Biden unveils $6 trillion budget with safety net program for poor and middle class

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President Joe Biden on Friday unveiled a $6 trillion budget for next year that’s piled high with new safety net programs for the poor and middle class, but his generosity depends on taxing corporations and the wealthy to keep the nation’s spiking debt from spiraling totally out of control.

Biden has already described, in general terms, major plans on infrastructure and he won a major victory on COVID-19 relief earlier this year. But Friday’s rollout tallies up the costs and incorporates them into the government’s existing budget framework, including Social Security and Medicare, to provide a fuller view of the administration’s fiscal posture.

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The whopping deficit projections reflect a government with steadily accumulating debt that has topped $28 trillion after well over $5 trillion in already approved COVID-19 relief, which would require the government to borrow roughly 50 cents of every dollar it spends this year and next. With the government’s structural deficit remaining unchecked, Biden would use proposed tax hikes on businesses and high-earning people to power huge new social programs like universal prekindergarten, large subsidies for child care and guaranteed paid leave.

“The best way to grow our economy is not from the top down, but from the bottom up and the middle out,” Biden said in his written budget message. “Our prosperity comes from the people who get up every day, work hard, raise their family, pay their taxes, serve their Nation, and volunteer in their communities.”

The budget incorporates the administration’s eight-year, $2.3 trillion infrastructure proposal and its $1.8 trillion American Families Plan and adds details on his $1.5 trillion request for annual operating expenditures for the Pentagon and domestic agencies.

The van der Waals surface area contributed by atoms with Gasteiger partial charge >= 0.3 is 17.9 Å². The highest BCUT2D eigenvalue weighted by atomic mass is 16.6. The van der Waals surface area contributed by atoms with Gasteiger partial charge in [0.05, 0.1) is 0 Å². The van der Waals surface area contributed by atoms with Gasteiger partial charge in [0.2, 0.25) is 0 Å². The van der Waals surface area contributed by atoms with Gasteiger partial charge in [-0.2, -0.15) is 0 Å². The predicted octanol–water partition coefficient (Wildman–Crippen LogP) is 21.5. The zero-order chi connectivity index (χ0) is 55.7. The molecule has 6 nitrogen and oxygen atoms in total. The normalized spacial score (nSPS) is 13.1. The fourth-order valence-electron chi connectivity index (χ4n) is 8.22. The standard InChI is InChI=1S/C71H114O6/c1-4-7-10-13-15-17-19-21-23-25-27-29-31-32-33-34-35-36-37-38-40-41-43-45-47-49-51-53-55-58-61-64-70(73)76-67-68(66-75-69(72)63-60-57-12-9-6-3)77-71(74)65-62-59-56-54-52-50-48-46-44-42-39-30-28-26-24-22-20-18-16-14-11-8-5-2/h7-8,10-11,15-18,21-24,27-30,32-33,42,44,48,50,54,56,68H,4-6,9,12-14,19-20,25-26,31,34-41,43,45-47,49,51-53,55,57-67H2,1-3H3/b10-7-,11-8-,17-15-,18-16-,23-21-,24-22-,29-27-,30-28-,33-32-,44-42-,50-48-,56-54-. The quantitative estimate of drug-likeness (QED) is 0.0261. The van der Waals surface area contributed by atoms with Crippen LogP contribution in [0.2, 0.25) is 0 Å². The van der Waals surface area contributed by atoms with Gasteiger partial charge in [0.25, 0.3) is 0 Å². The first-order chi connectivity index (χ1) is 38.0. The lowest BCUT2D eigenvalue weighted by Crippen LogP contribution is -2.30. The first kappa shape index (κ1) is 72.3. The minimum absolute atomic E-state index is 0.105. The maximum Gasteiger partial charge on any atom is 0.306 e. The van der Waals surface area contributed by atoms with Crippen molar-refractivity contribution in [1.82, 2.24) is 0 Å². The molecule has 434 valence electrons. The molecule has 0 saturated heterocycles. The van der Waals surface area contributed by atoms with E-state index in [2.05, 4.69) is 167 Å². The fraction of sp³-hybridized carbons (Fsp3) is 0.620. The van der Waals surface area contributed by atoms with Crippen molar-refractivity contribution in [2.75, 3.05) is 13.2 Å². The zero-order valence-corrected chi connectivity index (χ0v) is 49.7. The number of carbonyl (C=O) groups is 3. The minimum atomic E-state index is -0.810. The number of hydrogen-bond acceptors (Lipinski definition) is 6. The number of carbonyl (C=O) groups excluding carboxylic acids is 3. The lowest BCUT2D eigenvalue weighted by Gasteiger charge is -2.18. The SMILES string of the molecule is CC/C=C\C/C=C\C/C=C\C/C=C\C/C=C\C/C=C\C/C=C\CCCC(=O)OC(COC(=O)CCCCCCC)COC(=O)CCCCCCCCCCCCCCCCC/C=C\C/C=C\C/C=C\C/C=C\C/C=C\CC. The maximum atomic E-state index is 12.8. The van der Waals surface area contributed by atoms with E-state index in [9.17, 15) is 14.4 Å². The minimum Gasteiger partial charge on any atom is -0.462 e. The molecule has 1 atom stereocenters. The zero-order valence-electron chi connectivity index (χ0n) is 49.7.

“Together, these ... will be transformational: Strengthening our economy, boosting American competitiveness, and delivering shared prosperity and economic security,” said acting White House budget chief Shalanda Young. She called the Biden plan a “budget that puts these pieces together and does exactly what the president told the country he would do. Grow the economy, create jobs and do so responsibly by requiring the wealthiest Americans and big corporations to pay their fair share.”

Biden’s budget is sure to give Republicans fresh ammunition for their criticisms of the new Democratic administration as bent on a “tax and spend” agenda that would damage the economy and impose a crushing debt burden on younger Americans. And he’s facing a very nettlesome fight with Republicans who say he’s shorting the military.

Veteran GOP Sen. Richard Shelby, whose help is needed to pass annual agency budget bills, blasted Biden’s plan as “a blueprint for the higher taxes, excessive spending, and disproportionate funding priorities.” He added that it “completely disregards our debt of more than $28 trillion, yet somehow still shortchanges our national security.”

Biden is a veteran of a long-gone Washington that fought bitterly in the 1980s and 1990s to wrestle the deficit under control. But there hasn’t been any real effort to stem the flow of red ink since a tea party-driven moment in 2011 that produced unpopular automatic spending cuts.

Huge deficits have yet to drive up interest rates as many fiscal hawks have feared, however, and genuine anti-deficit sentiment is difficult to find in either political party.

The unusual timing of the budget rollout — the Friday afternoon before Memorial Day weekend — indicates that the White House isn’t eager to trumpet the bad deficit news. Typically, lawmakers host an immediate round of hearings on the budget, but those will have to wait until Congress returns from a weeklong recess.

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